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Biopsies of the Colorectum


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A biopsy is diagnostic procedure which permits a medical doctor known as a pathologist to look at cells from your body and determine whether they are cancerous (malignant) or not cancerous (benign). 4 out of 5 biopsies are not cancerous.

A biopsy starts with the removal of cells or tissues from the body,either during surgery or during an endoscopic exam such as a colonscopy for examination by a medical doctor known as a pathologist. The pathologist may study the tissue under a microscope or perform other tests on the cells or tissue. If the biopsy shows that cancer is pre.sent, the pathologist's findings become a primary basis for helping to determine the best treatment.

There are a variety of biopsy procedures. The method that will be recommended in any particular situation depends on the size and location of the tumor or area of interest.

The most common types of biopsies are:

  • A needle biopsy. 
    • With a needle biopsy, a needle is inserted through the skin. The insertion is usually guided by a CT scan.
    • A needle biopsy is not used with respect to colorectal tumors.
    • Sometimes a needle biopsy is done to confirm the spread (metasteses) of colorectal disease to the liver or lung.
  • An endocscope during a colonoscopy.
  • During surgery 

Before agreeing to a biopsy, it is important that you do the following:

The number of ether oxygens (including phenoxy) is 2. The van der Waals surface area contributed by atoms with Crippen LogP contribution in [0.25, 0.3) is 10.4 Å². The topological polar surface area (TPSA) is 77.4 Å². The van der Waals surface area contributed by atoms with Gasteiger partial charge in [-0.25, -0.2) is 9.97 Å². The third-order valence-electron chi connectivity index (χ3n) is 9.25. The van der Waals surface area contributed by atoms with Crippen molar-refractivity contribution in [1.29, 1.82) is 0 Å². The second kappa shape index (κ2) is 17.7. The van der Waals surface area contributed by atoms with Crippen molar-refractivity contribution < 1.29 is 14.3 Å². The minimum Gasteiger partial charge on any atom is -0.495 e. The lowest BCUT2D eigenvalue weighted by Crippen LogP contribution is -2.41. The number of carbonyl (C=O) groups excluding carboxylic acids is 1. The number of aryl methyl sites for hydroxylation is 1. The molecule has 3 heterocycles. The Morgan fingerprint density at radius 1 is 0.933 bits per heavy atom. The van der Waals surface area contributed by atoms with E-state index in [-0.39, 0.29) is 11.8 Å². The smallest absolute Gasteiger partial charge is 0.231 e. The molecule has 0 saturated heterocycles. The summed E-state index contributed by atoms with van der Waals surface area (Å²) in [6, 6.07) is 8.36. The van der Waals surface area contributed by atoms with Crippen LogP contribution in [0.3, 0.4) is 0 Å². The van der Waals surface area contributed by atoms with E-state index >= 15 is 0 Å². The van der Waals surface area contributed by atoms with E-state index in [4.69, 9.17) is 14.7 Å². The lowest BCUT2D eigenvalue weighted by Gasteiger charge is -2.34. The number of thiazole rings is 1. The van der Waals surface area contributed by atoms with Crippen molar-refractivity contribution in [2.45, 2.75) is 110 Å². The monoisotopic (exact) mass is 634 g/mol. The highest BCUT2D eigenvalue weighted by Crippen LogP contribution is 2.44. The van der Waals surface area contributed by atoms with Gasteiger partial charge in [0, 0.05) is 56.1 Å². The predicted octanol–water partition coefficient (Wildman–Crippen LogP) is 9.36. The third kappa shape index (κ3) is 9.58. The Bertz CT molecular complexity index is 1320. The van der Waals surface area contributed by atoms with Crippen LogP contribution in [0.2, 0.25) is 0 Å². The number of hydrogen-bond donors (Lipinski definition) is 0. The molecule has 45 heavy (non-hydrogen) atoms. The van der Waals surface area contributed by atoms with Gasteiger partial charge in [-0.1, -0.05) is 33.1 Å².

• Understand:
    • The type of biopsy the doctor recommends 
    • The risks and benefits
  • Ask your doctor about what happens during the procedure, what you have to do to prepare for the procedure, and what to expect afterward. 
  • Check your health insurance to see if it is covered. Biopsies are generally covered by health insurance.
    • If a biopsy is covered, how much should you expect to pay?
    • If a biopsy is not covered by insurance, ask about the cost. You may be able to find a less expensive place to perform a biopsy. Also keep in mind that all medical bills are negotiable. For more information, see Uninsured and How To Negotiate A Medical Bill.
  • To learn how to prepare for a biopsy, and about what happens to tissue after a biopsy, see the other sections of this document. To learn about the resulting pathology report, click here.

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